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Davis, California

Thursday, May 30, 2024

Saving white abalone

The White Abalone Recovery Program reaches huge milestones in their mission to recover wild and endangered white abalone species

Last month, the White Abalone Recovery Program saw success in the form of millions of larvae.

In an effort to save the white abalone species, researchers with the UC Davis Bodega Marine Laboratory and other collaborators with the National Oceanic and Atmospheric Administration Fisheries and Fish and California Wildlife Service dedicated many years of hard work towards finding a way to cultivate the species in the lab.

Ben Walker, the former Analyst at UC Davis BML, spent five years with the White Abalone Recovery Program.

“I led the White Abalone spawning efforts, wild White Abalone larval monitoring efforts, many specific studies in the lab and wild, helped NOAA survey many areas for white abalone, lead the Section 6 grant reports and helped write the grant proposals, among many other tasks,” Walker said.

These efforts came about in response to the large decline in the number of White Abalone in the wild.

Kristin Aquilino, the director of the White Abalone Breeding Program and assistant scientist, said the wild white abalone population began to decrease substantially after being heavily fished at the start of the 1970s. As one of seven Abalone species on the coast of California, the White Abalone has the densest and most delicious meat.

“Their laziness is why they’re known as the most tender abalone to eat,” Walker said. “Since they don’t move much, compared to other abalone, their meat is very tender.”

“Because of the popularity of this tender meat, 99% of their population were fished during this time,” Aquilino said.

“Since the Abalone are broadcast spawners, the spareness of individuals in the wild makes it increasingly difficult for eggs and sperm to meet,” Aquilino said.

In order to help the species to recover, California’s commercial and recreational White Abalone fisheries closed down, the species was listed as federally endangered and the White Abalone Breeding program was initiated.

The program started in a facility in Southern California. It saw its first big success in 2001, when 100,000 larvae grew into juveniles.

When everything was seeming to be going swimmingly, the young Abalone were faced with yet another obstacle: disease.

They were hit with a disease called Withering Syndrome. The bacterium is exacerbated by warm water, which causes a lack of appetite for the white abalone, Aquilino explained.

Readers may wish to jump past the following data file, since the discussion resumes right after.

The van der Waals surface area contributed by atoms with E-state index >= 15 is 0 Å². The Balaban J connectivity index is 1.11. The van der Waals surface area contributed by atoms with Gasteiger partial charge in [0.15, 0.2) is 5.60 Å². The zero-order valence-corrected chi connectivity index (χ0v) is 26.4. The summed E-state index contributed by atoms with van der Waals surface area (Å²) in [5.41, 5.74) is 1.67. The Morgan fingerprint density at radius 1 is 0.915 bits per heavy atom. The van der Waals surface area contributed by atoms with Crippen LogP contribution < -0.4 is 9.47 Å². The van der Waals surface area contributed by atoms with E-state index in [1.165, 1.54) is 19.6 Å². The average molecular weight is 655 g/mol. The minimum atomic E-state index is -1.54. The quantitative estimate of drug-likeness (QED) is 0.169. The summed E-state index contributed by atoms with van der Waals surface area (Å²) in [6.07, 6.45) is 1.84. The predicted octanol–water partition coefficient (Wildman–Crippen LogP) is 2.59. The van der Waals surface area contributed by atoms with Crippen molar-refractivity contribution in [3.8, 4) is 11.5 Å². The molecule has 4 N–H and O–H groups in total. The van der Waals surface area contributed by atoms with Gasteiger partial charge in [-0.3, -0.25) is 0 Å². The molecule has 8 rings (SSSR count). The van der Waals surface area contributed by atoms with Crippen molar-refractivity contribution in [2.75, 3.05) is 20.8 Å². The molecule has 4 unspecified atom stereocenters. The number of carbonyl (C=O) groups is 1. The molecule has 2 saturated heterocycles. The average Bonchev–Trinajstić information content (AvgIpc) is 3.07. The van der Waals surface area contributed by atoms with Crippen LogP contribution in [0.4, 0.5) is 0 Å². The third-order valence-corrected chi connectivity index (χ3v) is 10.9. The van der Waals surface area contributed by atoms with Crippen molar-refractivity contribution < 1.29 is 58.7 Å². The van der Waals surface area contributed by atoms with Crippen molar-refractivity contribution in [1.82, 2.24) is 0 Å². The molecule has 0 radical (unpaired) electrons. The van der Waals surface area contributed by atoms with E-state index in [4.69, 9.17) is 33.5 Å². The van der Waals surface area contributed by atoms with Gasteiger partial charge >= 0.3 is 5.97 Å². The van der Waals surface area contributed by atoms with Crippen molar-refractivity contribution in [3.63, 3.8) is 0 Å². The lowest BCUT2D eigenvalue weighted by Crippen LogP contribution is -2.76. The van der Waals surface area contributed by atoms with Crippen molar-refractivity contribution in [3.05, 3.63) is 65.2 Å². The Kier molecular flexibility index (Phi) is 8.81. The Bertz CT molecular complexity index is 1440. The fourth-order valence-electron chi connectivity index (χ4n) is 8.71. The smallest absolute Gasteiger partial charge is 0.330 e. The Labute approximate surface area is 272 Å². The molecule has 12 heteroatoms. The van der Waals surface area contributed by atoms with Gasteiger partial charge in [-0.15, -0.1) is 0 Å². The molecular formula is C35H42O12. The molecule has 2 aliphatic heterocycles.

However, the disease didn’t stop researchers from pursuing their goal of creating baby abalone. The setback just pushed them to come up with more innovative ways of increasing the survival rate of these animals.

The NOAA suggested Bodega Bay be used as a facility for the program. Use of the facility would grant the program many things: the expertise of the many scientists there and the surplus of cold, northern California waters.

“Even if the bacterium that causes Withering Syndrome is present, the Abalone won’t get the disease because the cold water prevents that from happening,” Aquilino said.

The researchers within the program worked hard to create the perfect conditions for spawning.

“The process of spawning is very romantic,” Aquilino said.

The white abalone each have their own bucket, and are given a ‘love potion’ consisting of hydrogen peroxide. This seductive concoction leads them to release their gametes.

Since the process of spawning white abalone is very complex and replicating their natural conditions in the lab has proven to be difficult, the amount of larvae the White Abalone create is much less in the lab than it is in the wild. However, with each trial the White Abalone Recovery Program produces more embryos and larvae then the last, which eventually led to the huge success of last month.

With the combination of love, fate and hard work, the last spawning effort in April was a cause for celebration. With 25 million embryos transforming into 10 million competent-to-settle larvae, it is the most success the program has seen thus far, Walker said.

“Smashing our records over and over again has been a massive treat over the years,” Walker said.

The White Abalone Recovery Program hopes to find new homes for the abalone in the ocean where they can help save kelp forests from sea urchins, maintain biodiversity and return to their position as the “zamboni of the sea floor,” Aquilino said.

Written by: Ellen Caminiti— science@theaggie.org

Editor’s note: An earlier version of this article stated that the wild white abalone population decreased substantially after heavy fishing in the 1950s. That is incorrect. It has decreased substantially since the 1970s. The Aggie regrets the error.



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